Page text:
I am grateful to my right hon. Friend, whose speech I am following with great care. He has made some extremely powerful points. Is he aware that, in answer to a question that I posed in the Treasury Committee, the Governor of the Bank of England acknowledged quite explicitly that, had the Chancellor done what he obviously should have done in the conjunction of last summer and borne down on consumption and incentivised savings—he did exactly the opposite, and taxed savings with the pensions tax and reduced consumption taxes—the burden on monetary policy would have been significantly less and we would now be enjoying lower interest rates and lower sterling parity?

Mr. Heathcoat-Amory

I am very interested in my hon. Friend's comments. He provides powerful and authoritative backing for my point. I had not realised that the Governor had said that—although I am not altogether surprised. It is now generally accepted that the Government made a colossal miscalculation in targeting people who save. They failed to draw expenditure away from consumption—if that was their aim. If the Government are trying to provide an alternative to the welfare state, they should encourage rather than cut savings. The Government are making mistakes not only in each Budget but in each Treasury announcement. They compounded their attack on pension funds last year by announcing the destruction of personal equity plans and tax-exempt special savings accounts and by capping their successor at £50,000. The Government have made a series of mistakes that throw the strain of the anti-inflationary strategy on to the Bank of England.

Amendment No. 1, and the consequential amendment No. 2, ask the Government to explain themselves rather than expecting other people to sort out the mess. It may have been a rather cunning move on the Chancellor's part to try to pass to others the unpleasant business of raising interest rates. In that way the Chancellor hopes to avoid the hostility that attaches to those who increase people's mortgage payments, which is a form of taxation, in complete contradiction to everything that he promised before the election. I do not think that the right hon. Gentleman's plan will succeed because he still has responsibility for such matters—even if he has handed operational matters to the Bank of England.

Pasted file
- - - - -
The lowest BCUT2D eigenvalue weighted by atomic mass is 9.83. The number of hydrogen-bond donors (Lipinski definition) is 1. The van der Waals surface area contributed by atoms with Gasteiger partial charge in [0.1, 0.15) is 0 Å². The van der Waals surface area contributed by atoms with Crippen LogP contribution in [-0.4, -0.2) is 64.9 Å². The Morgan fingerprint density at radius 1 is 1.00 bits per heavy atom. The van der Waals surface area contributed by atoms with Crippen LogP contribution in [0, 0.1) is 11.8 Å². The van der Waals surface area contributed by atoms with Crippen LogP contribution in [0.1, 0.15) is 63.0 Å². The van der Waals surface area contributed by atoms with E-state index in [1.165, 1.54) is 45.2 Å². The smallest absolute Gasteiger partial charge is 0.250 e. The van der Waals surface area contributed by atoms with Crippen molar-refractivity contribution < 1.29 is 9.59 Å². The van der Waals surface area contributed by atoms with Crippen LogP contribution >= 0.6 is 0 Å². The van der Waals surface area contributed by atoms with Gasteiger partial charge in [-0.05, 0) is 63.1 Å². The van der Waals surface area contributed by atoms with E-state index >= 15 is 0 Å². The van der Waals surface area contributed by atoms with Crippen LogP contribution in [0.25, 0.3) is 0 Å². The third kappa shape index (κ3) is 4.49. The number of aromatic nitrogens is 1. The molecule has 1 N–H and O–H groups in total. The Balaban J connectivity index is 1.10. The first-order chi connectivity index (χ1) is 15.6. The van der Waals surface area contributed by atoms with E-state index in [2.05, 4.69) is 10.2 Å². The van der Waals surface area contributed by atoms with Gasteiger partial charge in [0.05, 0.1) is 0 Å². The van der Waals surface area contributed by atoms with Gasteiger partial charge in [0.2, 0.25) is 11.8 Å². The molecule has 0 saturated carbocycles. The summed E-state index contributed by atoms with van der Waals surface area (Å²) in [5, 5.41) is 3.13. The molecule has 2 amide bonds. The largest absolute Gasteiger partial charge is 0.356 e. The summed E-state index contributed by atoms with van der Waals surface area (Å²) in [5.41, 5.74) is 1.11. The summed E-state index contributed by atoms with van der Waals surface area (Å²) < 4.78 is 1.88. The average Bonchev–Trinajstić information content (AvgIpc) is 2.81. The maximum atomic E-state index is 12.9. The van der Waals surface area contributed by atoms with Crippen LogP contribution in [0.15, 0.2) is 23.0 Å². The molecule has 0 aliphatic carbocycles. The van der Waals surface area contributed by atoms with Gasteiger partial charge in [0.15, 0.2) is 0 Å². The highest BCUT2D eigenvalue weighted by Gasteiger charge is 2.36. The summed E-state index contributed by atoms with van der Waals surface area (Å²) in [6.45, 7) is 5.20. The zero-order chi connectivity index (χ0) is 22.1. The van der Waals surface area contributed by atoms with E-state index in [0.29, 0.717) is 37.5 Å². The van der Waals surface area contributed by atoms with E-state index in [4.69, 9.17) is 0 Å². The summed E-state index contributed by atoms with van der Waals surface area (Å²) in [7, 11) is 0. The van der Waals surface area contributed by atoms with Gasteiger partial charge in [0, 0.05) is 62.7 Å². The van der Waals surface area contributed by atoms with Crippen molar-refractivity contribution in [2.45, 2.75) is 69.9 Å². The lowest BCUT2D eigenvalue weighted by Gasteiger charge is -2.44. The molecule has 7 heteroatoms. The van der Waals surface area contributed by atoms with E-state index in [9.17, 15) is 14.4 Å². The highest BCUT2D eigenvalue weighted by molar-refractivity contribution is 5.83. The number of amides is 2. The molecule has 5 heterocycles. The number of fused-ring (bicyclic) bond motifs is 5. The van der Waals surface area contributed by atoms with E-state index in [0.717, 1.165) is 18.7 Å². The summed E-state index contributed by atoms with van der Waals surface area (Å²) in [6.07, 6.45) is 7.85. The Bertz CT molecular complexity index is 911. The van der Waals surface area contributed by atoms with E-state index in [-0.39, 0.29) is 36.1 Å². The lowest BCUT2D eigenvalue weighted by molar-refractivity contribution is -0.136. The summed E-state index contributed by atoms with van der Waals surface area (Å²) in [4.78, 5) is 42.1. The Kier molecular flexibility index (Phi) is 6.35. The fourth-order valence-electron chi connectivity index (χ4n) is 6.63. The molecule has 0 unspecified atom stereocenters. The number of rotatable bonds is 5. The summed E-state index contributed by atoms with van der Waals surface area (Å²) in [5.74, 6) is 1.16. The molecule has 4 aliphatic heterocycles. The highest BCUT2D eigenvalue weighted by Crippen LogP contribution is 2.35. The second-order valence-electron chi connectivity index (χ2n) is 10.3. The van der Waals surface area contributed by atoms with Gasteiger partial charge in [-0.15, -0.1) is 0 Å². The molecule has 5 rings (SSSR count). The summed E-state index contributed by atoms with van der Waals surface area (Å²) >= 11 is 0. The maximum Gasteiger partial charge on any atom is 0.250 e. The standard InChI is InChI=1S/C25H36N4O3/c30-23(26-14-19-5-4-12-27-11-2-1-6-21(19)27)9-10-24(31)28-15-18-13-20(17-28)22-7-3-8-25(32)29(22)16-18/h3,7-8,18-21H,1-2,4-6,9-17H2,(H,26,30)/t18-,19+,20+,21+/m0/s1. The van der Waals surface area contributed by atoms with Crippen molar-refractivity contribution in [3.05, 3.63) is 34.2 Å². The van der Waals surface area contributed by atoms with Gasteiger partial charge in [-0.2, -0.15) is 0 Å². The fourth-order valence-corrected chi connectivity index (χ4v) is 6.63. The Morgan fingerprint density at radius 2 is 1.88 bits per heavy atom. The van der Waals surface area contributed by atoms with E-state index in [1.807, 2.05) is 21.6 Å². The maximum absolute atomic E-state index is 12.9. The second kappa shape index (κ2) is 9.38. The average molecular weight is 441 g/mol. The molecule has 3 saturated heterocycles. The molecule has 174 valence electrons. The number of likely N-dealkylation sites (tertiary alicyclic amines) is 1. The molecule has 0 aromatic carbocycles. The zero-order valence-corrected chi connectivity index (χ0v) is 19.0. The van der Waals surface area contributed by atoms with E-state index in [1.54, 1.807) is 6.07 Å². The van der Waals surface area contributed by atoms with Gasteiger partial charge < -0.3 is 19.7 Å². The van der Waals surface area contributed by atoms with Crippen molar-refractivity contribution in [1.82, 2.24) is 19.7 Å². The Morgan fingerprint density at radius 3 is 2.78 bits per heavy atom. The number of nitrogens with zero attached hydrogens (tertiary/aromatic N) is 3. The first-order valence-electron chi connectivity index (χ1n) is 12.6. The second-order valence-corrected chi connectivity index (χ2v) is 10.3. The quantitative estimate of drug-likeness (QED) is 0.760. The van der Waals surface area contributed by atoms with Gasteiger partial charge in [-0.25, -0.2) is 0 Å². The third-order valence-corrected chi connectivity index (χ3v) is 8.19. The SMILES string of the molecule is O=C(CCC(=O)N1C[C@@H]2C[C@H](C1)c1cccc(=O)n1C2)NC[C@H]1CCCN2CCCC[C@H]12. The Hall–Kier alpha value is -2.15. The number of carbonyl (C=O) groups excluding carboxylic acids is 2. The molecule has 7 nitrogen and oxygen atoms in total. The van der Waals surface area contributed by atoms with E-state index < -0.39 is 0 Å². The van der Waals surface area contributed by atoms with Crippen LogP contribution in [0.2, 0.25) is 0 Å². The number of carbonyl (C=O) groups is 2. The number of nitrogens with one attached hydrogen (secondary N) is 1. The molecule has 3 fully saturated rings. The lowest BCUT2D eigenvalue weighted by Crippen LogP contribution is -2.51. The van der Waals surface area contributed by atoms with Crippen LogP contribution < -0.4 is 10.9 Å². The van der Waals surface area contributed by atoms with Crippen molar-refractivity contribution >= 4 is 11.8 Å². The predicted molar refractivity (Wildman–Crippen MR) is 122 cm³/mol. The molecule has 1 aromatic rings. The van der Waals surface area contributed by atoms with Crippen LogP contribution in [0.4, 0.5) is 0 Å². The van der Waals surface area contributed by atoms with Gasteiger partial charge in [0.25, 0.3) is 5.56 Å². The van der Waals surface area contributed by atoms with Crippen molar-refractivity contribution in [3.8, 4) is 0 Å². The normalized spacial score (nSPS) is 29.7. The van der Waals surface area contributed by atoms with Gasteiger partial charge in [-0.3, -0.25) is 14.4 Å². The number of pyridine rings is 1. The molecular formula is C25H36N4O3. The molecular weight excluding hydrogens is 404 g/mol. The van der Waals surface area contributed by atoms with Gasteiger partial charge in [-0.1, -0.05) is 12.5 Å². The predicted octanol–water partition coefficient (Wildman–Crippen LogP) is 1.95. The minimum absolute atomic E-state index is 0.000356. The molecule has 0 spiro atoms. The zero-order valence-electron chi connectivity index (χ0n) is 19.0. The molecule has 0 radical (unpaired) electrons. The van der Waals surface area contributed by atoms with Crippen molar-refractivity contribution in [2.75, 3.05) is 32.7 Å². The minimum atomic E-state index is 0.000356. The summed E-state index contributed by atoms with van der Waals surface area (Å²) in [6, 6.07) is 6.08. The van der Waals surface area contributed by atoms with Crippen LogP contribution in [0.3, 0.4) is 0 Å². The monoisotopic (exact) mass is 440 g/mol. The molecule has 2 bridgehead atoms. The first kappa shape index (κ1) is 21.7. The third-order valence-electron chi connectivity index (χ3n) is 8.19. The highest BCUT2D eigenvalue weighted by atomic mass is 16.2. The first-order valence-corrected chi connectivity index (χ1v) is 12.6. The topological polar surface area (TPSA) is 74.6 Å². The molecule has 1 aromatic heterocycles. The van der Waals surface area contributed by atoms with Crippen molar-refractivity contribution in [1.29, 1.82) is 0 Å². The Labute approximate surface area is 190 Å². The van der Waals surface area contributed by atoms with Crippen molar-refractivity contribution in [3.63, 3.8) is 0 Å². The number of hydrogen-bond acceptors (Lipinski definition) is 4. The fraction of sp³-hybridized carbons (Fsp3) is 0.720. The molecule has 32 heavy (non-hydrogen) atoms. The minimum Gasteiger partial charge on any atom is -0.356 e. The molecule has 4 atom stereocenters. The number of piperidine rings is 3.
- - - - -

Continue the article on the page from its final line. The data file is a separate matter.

Our amendment seeks to force the Government to explain how such matters will be resolved. The Government have an inflation target, which is currently 2½ per cent., and several other desirable objectives—two of which are mentioned in the Bill. However, if there is conflict between the various objectives, we want to know how that will be tackled and who will do it. Our amendment also seeks the Government's explanation of the monetary and inflationary consequences of their policies so that they do not set the Bank of England an impossible task.

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As things stand, I seriously believe that, when the economy hits some rough patches, there will be much recrimination and misunderstanding. There is the danger of a direct confrontation between the Bank of England and the Government because the Bank will try to deliver on the inflation objectives but will be hampered in that aim—and possibly prevented from doing so—by the actions of the Chancellor of the Exchequer and the Government who will pull in a different direction. The Government must respond to that serious issue. Our amendments seek to force the Government to think carefully about the matter and to tell the House what they will do.

Sir Michael Spicer

I agree with the hon. Member for Great Grimsby (Mr. Mitchell) on many matters, particularly on the subject of Europe—although we sometimes battle against each other on the "Target" programme. The hon. Gentleman has some interesting contributions to make on European issues. I agree with the amendments' general proposition that Government must make choices between conflicting objectives. My right hon. Friend the Member for Wells (Mr. Heathcoat-Amory) made the same point from the Front Bench.